Brazil is well-poised to achieve its goal of reducing deforestation-linked carbon emissions in the Amazon 80 percent by 2020. Together with the country’s recent pledge to reforest 12 million hectares of land – now formalized in its Intended Nationally Determined Contribution (INDC) to the United Nations – this reduction would allow the world’s most forest-rich tropical nation to achieve zero net deforestation and zero net forest carbon emissions.
However, for Brazil to reach the targets laid out in its INDC and transition to an equitable, sustainable, low-emission development model, new sources of private and international public finance are necessary. A recent policy brief from the Earth Innovation Institute and Forest Trends explores financial mechanisms that could support these goals. One innovative finance tool at the heart of this discussion is the “Green Forest Bond,” which researchers contend could contribute several billion dollars of low-cost capital to help fit the bill for Brazil’s climate action.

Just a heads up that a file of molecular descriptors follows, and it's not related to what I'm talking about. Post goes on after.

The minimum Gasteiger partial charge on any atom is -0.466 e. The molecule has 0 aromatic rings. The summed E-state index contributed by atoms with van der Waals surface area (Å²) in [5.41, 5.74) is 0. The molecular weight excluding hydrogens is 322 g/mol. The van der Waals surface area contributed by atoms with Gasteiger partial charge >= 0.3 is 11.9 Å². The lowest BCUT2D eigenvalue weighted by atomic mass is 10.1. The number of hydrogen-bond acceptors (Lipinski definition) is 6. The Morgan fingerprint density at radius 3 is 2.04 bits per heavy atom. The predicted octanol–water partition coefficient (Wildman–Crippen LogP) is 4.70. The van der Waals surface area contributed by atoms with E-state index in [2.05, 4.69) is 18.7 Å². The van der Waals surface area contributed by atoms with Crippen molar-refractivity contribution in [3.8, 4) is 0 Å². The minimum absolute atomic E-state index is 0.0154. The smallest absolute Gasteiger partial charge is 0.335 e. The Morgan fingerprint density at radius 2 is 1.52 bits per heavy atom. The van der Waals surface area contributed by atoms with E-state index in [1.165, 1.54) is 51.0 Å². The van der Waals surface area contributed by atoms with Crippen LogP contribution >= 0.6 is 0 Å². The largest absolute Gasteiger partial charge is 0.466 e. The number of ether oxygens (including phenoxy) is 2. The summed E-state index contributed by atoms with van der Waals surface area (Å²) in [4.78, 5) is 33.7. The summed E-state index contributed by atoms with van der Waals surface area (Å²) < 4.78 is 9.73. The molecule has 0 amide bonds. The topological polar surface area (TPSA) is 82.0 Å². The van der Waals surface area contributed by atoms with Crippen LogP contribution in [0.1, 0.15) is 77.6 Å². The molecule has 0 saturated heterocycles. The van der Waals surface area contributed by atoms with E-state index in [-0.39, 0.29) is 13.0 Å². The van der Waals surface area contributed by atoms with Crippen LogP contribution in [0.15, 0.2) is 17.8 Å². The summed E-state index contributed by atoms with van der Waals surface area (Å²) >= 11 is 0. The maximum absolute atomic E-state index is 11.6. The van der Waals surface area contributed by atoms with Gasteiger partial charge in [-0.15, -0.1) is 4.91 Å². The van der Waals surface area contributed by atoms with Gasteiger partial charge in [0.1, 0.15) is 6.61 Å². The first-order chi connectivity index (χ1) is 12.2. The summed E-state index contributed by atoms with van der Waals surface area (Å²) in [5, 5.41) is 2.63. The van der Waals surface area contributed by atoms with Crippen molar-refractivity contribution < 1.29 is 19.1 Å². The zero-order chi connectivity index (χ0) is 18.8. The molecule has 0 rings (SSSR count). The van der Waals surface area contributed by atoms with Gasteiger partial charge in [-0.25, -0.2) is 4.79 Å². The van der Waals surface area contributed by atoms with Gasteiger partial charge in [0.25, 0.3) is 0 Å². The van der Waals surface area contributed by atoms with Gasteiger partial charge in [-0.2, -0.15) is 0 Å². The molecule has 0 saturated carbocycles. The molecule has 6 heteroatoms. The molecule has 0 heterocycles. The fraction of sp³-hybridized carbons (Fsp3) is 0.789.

But raising the cash is only part of the equation. How can Brazil distribute this finance on the ground in a way that drives land-use change toward more sustainable model? One idea posed by the authors is to deliver capital to farmers and local communities through a “territorial performance” bonus fund, illustrated in the figure below (click to enlarge).
Green bonds can reduce costs for Brazil and risks for investors, providing flexible finance at a scale that allows existing initiatives, like the country’s Low-Carbon Agriculture (ABC) program, to make an even bigger impact. By bringing in funding through capital markets, these measures could not only allow Brazil to reach its existing targets, but also set even more ambitious forest protection and climate goals for 2030 and beyond.